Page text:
Monday, Sept. 19, 2016, could be the biggest day in the history of GoPro (NASDAQ:GPRO). The company will unveil its Karma Drone, a product that will expand the company beyond action cameras and is arguably the biggest risk GoPro has ever taken. After last year's disastrous Session launch and a drop in revenue this year, there's a lot of pressure on the Karma and upcoming Hero 5.
What's amazing is that there has been very little information released about the drone outside of a few short videos. But what those videos show could mean either a revolutionary product is coming on Monday, or that GoPro is using smoke and mirrors to build up hype.
Is Karma something we've never seen before?
Fellow Fool Steve Symington recently wrote about GoPro's first Karma teaser video, which was just a short shot panning across a miniature bus on the road, while a larger bus drove over it. He inferred that the video meant Karma will have finely tuned controls, a low profile, and "superior video, audio processing". My first reaction was that he was crazy to make so many inferences from a 22-second video. But then I saw this:
Maybe Symington was right -- maybe this is a drone with capabilities we've never seen before.
Based on this video, Karma is small, has incredible obstacle collision sensors, incredibly tight flight control, and some sort of noise cancellation technology in the drone or in the video software. I've watched this video dozens of times looking for wires or some whirring sound that's present in nearly every drone video on the internet. Nothing. Either GoPro has an amazing drone coming Monday, or it's doing some video magic to (small-f) fool us.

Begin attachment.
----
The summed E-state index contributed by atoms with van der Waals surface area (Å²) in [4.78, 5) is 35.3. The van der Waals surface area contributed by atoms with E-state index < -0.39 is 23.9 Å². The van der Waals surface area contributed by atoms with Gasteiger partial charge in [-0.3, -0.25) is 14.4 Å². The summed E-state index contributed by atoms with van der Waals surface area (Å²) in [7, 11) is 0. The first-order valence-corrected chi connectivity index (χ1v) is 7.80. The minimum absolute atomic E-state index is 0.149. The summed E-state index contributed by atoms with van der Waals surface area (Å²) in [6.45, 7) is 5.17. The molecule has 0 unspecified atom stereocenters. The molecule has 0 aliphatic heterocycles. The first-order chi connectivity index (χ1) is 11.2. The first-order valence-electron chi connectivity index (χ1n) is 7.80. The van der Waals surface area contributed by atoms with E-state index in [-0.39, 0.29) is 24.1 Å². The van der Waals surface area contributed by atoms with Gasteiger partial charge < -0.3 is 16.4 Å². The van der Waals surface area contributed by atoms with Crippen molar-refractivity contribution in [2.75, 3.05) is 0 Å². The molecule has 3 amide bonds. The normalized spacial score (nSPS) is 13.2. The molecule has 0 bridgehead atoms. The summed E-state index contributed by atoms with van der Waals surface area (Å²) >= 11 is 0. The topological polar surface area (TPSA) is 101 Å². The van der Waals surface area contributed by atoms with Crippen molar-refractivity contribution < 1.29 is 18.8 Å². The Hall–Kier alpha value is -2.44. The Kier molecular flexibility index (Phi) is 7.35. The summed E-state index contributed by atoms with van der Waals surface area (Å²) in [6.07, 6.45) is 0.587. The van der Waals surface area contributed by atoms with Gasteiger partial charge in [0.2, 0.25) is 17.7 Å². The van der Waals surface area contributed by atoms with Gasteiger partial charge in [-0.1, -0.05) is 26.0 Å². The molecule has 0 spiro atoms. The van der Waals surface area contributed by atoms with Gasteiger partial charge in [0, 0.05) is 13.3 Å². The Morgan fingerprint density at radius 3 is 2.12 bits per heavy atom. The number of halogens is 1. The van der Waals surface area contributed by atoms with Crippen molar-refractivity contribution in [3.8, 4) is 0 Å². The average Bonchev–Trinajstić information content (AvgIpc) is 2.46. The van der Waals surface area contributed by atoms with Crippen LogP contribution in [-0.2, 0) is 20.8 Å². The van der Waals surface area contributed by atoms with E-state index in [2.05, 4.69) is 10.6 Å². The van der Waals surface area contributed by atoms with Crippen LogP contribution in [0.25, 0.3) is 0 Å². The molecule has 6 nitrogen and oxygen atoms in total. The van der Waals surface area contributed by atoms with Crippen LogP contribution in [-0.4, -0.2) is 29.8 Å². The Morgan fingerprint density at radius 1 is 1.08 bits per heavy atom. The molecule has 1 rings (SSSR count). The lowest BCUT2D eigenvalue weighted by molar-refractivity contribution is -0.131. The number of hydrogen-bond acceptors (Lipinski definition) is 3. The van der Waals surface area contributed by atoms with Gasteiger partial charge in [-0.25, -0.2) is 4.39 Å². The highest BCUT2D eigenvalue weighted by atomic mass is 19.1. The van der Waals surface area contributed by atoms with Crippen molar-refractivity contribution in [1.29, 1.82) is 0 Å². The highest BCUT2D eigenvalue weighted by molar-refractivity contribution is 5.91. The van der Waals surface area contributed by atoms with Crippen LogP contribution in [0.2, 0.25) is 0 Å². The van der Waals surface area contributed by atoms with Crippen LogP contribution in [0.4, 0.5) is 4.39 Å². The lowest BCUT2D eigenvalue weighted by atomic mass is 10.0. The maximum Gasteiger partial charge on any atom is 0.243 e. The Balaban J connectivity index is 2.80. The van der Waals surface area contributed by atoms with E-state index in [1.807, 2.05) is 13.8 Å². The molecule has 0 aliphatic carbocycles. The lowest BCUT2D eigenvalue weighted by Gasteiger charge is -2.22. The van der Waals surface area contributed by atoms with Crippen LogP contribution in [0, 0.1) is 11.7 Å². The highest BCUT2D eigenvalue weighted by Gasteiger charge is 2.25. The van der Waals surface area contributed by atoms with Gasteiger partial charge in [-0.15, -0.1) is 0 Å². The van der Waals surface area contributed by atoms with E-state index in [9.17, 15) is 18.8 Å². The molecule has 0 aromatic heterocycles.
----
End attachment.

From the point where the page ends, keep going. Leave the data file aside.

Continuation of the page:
The final peek is the video below, which again has audio from the bike riders without any discernible noise from the drone itself. That alone would make the Karma a revolutionary device. Better yet, we got about a two-second glimpse of Karma in the upper right hand corner at the very end of the video. Indeed, it looks low-profile, but that's about all we can see in a few grainy shots.
Noise cancellation and effective obstacle avoidance technology won't be enough to make the Karma a hit, but they would be a great start. We need to see what the final form factor looks like, how control of the drone works, the official price tag, and how exactly it ties into the Hero line of cameras. CEO Nick Woodman has said in the past that Karma will be compatible with older cameras, but how exactly will that work?
Expectations are high for Karma
I've been hopeful but skeptical that GoPro could build a drone that will compete with the likes of DJI and Parrot who have years of experience with this technology. And with new products entering the market at lower and lower price points, GoPro is going to have to wow consumers with the kind of product that could be a billion-dollar business almost overnight.
Check back here Monday for a look at whether Karma is going to be the hit GoPro hopes it can be, or if it's flying too close to the sun. The future of the company could be riding on it.